Last Modified on Dec 15, 2013
What Is Charcot's Joint Disease?
Named for the French neurologist Jean-Marie Charcot who discovered the disease in 1868, Charcot’s joint disease is a chronic degenerative disease of the joints. A progressive disease, Charcot’s joint is characterized by swelling and inflammation, unsteadiness of the joint, hemorrhage, and changes in the bone itself. As such, the disease is also known as neuropathic arthropathy.
The symptoms associated with the disease are distinctly linked with the actual description of the disease. Symptoms include inflammation in the joints, internal blood loss, warmth or heat felt in the joints, cartilage destruction and change in the bone structure. While pain in the joints is experienced, it is typically less severe than might be expected when viewing the actual damage in the joint. The damaged joint is often described as “boggy” or swollen.
A number of theories have been identified as to the cause of Charcot’s joint disease. In any case, the point of agreement of each of those theories is that specific predisposing factors must be present for Charcot’s joint to develop. Those factors include peripheral sensory neuropathy or the total absence of sensation or feeling, normal circulation and history of a previous injury even if extremely minor. As such, certain individuals are more susceptible to the disease than others. Those typically affected by the disease include individuals with diabetes mellitus, chronic alcoholism, leprosy, hereditary insensitivity to pain, syringomyelia and multiple sclerosis.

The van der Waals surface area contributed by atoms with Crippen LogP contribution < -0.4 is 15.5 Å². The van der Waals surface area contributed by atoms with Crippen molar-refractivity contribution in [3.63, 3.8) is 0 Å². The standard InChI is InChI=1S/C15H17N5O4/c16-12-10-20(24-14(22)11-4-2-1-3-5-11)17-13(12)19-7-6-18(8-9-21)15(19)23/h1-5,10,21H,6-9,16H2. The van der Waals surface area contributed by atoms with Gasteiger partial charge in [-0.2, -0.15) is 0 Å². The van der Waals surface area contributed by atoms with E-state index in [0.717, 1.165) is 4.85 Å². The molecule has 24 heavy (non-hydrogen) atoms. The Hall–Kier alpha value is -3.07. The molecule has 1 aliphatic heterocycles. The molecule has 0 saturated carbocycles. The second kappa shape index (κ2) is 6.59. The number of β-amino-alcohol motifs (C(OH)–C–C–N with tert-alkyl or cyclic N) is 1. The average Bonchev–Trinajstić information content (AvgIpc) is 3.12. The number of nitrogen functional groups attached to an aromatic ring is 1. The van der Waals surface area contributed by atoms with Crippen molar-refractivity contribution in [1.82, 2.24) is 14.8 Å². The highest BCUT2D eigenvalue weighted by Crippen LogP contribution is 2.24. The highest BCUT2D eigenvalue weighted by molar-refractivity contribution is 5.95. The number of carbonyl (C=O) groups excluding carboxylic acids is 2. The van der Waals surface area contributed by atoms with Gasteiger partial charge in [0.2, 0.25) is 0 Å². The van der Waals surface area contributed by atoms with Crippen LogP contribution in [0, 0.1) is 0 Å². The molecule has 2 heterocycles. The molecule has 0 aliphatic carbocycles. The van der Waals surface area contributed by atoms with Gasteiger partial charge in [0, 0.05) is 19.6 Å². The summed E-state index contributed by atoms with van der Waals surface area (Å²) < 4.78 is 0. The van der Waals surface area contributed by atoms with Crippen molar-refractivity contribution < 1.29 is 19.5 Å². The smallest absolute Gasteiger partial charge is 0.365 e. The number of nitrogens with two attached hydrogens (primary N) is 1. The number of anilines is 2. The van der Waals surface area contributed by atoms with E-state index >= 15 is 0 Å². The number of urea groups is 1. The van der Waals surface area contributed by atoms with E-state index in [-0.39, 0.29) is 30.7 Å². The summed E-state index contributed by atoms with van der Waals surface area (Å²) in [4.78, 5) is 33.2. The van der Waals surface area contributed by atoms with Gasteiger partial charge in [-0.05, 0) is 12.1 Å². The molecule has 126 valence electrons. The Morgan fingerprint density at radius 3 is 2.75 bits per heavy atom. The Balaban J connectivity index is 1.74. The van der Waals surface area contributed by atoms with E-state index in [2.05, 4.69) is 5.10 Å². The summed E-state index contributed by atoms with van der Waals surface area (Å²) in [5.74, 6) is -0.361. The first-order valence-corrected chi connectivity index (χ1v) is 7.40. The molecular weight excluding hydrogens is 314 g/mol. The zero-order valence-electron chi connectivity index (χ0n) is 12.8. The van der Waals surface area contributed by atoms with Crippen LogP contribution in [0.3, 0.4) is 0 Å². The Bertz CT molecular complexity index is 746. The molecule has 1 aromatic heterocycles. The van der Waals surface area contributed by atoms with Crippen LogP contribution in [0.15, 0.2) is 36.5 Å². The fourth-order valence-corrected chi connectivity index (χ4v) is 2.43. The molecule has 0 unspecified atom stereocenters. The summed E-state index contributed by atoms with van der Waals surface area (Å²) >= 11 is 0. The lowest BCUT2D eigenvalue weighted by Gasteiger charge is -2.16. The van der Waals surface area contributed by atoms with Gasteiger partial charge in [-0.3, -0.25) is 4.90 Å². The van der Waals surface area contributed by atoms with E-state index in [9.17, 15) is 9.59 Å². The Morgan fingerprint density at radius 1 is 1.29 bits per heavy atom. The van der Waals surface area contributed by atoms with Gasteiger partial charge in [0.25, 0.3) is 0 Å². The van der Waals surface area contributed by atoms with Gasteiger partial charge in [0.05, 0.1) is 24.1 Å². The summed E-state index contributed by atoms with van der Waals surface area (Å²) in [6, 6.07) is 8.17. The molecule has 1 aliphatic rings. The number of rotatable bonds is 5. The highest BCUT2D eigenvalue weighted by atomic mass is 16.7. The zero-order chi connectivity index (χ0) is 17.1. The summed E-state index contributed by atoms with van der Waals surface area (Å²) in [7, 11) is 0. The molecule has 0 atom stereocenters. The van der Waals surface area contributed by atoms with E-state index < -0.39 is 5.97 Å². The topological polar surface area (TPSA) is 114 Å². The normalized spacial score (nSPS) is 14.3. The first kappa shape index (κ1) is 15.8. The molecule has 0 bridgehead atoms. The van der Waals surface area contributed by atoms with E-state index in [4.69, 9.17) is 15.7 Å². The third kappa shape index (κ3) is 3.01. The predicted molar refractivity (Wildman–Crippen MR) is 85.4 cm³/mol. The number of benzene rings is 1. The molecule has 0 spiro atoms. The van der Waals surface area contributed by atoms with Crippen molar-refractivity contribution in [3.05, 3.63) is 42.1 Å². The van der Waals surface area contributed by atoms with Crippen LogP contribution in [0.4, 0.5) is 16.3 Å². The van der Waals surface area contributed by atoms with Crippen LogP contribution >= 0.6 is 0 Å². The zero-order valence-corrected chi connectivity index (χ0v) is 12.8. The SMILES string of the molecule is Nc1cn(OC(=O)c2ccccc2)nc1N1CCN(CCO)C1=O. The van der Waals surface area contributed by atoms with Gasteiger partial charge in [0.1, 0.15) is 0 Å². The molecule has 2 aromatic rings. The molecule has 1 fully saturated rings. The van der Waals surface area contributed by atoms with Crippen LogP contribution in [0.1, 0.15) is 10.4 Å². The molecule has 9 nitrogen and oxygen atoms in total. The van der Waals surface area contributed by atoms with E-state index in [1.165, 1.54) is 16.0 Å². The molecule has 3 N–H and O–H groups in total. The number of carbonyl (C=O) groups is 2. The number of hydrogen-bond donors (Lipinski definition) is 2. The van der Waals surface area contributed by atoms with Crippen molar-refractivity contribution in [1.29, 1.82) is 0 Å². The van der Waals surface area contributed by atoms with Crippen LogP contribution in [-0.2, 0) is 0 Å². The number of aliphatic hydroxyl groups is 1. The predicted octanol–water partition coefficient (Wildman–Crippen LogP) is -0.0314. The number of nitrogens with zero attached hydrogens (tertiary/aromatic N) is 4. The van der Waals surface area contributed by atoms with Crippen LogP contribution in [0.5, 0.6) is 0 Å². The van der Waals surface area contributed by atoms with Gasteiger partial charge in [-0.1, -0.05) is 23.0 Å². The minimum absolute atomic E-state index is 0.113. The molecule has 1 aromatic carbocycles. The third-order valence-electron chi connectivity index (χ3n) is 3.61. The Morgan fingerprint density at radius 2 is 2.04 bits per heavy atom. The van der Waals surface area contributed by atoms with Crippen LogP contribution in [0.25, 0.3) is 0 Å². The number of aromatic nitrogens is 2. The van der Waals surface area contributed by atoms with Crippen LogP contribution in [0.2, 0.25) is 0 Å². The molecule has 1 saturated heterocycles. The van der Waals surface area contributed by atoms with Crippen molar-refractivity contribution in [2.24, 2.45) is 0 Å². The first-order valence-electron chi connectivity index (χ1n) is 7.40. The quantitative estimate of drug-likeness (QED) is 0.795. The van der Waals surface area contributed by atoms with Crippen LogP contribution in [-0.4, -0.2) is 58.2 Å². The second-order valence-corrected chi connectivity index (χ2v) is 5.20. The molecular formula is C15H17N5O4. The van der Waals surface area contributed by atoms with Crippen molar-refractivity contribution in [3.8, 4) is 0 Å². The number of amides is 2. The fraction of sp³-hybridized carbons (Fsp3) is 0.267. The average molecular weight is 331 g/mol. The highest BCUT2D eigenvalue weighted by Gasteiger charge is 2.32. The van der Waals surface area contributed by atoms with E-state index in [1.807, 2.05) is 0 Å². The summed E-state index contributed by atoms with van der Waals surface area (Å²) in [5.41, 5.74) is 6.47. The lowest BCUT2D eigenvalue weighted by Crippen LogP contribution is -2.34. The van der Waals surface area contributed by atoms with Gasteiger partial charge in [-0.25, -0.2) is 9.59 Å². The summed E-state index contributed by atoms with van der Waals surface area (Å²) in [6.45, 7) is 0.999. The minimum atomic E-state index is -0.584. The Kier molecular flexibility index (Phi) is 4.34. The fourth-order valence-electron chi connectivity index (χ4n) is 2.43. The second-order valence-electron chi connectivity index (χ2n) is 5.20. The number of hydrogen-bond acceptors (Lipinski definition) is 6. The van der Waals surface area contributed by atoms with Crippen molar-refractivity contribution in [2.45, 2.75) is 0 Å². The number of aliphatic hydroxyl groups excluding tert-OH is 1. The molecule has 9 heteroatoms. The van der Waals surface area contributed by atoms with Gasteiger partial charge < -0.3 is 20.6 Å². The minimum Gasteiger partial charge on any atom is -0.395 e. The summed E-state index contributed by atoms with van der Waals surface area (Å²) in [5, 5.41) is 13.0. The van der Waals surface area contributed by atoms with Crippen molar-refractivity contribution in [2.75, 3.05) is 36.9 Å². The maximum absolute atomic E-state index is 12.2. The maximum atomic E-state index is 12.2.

Natural Treatment for Neuropathy
While the underlying disease, such as syphilis or diabetes, causing Charcot’s joint may be easily treated, Charcot’s joint is actually relatively difficult to treat. Nonetheless, some natural options are available for the treatment of neuropathy. Fish oil and vitamin D are effective supplements to add to a joint treatment regimen. Additionally, evening primrose oil can also relieve the symptoms associated with Charcot’s joint. Restricting consumption of fatty foods is also important to prevent added weight gain and increased stress on the affected joint.
10/18/2009: Carrie from Centre, Alabama: "Wasn't sure where to post a question. I have b/l Charcot joint. I will be using a bone stimulator. Are there any supplements I can take to promote bone cell growth?
I am a diabetic and take quite a few supplements already. Fish Oil, Vit D, ALA, CLA, Evening Primrose Oil, to name a few
Many thanks for any suggestions."